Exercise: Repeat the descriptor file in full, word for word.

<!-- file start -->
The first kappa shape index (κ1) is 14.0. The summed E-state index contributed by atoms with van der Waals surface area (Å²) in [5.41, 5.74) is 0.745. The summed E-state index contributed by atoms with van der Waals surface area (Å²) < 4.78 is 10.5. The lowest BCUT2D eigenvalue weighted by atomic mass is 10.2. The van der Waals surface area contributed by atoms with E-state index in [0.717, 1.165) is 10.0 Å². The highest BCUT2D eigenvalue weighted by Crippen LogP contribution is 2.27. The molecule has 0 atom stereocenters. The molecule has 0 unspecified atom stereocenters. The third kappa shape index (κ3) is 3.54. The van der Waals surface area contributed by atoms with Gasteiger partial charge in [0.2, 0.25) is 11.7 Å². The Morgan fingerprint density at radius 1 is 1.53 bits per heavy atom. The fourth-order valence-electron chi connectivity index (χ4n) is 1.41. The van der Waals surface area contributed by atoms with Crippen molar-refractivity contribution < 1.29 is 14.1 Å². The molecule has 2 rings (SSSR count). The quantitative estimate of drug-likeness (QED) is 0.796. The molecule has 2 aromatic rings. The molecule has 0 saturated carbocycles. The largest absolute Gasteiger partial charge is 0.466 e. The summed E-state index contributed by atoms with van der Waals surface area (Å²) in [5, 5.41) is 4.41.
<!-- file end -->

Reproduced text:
The first kappa shape index (κ1) is 14.0. The summed E-state index contributed by atoms with van der Waals surface area (Å²) in [5.41, 5.74) is 0.745. The summed E-state index contributed by atoms with van der Waals surface area (Å²) < 4.78 is 10.5. The lowest BCUT2D eigenvalue weighted by atomic mass is 10.2. The van der Waals surface area contributed by atoms with E-state index in [0.717, 1.165) is 10.0 Å². The highest BCUT2D eigenvalue weighted by Crippen LogP contribution is 2.27. The molecule has 0 atom stereocenters. The molecule has 0 unspecified atom stereocenters. The third kappa shape index (κ3) is 3.54. The van der Waals surface area contributed by atoms with Gasteiger partial charge in [0.2, 0.25) is 11.7 Å². The Morgan fingerprint density at radius 1 is 1.53 bits per heavy atom. The fourth-order valence-electron chi connectivity index (χ4n) is 1.41. The van der Waals surface area contributed by atoms with Crippen molar-refractivity contribution < 1.29 is 14.1 Å². The molecule has 2 rings (SSSR count). The quantitative estimate of drug-likeness (QED) is 0.796. The molecule has 2 aromatic rings. The molecule has 0 saturated carbocycles. The largest absolute Gasteiger partial charge is 0.466 e. The summed E-state index contributed by atoms with van der Waals surface area (Å²) in [5, 5.41) is 4.41.